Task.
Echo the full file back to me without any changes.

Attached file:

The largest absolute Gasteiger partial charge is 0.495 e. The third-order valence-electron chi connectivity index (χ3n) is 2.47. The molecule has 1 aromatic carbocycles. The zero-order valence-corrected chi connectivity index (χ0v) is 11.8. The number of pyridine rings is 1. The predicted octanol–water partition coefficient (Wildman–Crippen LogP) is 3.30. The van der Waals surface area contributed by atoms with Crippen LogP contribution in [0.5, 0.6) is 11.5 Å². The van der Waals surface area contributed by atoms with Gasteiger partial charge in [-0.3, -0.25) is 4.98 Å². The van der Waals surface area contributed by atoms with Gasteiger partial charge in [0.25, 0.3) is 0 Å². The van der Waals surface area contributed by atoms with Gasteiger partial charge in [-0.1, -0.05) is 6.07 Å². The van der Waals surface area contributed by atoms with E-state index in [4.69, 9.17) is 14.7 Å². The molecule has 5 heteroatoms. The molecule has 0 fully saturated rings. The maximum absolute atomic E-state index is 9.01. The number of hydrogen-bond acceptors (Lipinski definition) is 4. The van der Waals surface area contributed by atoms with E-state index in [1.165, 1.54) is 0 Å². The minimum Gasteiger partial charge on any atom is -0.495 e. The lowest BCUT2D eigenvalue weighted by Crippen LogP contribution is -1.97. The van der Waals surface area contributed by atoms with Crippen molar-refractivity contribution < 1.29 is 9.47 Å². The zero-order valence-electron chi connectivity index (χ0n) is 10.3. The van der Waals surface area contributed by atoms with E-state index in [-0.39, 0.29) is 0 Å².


The largest absolute Gasteiger partial charge is 0.495 e. The third-order valence-electron chi connectivity index (χ3n) is 2.47. The molecule has 1 aromatic carbocycles. The zero-order valence-corrected chi connectivity index (χ0v) is 11.8. The number of pyridine rings is 1. The predicted octanol–water partition coefficient (Wildman–Crippen LogP) is 3.30. The van der Waals surface area contributed by atoms with Crippen LogP contribution in [0.5, 0.6) is 11.5 Å². The van der Waals surface area contributed by atoms with Gasteiger partial charge in [-0.3, -0.25) is 4.98 Å². The van der Waals surface area contributed by atoms with Gasteiger partial charge in [0.25, 0.3) is 0 Å². The van der Waals surface area contributed by atoms with Gasteiger partial charge in [-0.1, -0.05) is 6.07 Å². The van der Waals surface area contributed by atoms with E-state index in [4.69, 9.17) is 14.7 Å². The molecule has 5 heteroatoms. The molecule has 0 fully saturated rings. The maximum absolute atomic E-state index is 9.01. The number of hydrogen-bond acceptors (Lipinski definition) is 4. The van der Waals surface area contributed by atoms with E-state index in [1.165, 1.54) is 0 Å². The minimum Gasteiger partial charge on any atom is -0.495 e. The lowest BCUT2D eigenvalue weighted by Crippen LogP contribution is -1.97. The van der Waals surface area contributed by atoms with Crippen molar-refractivity contribution < 1.29 is 9.47 Å². The zero-order valence-electron chi connectivity index (χ0n) is 10.3. The van der Waals surface area contributed by atoms with E-state index in [-0.39, 0.29) is 0 Å².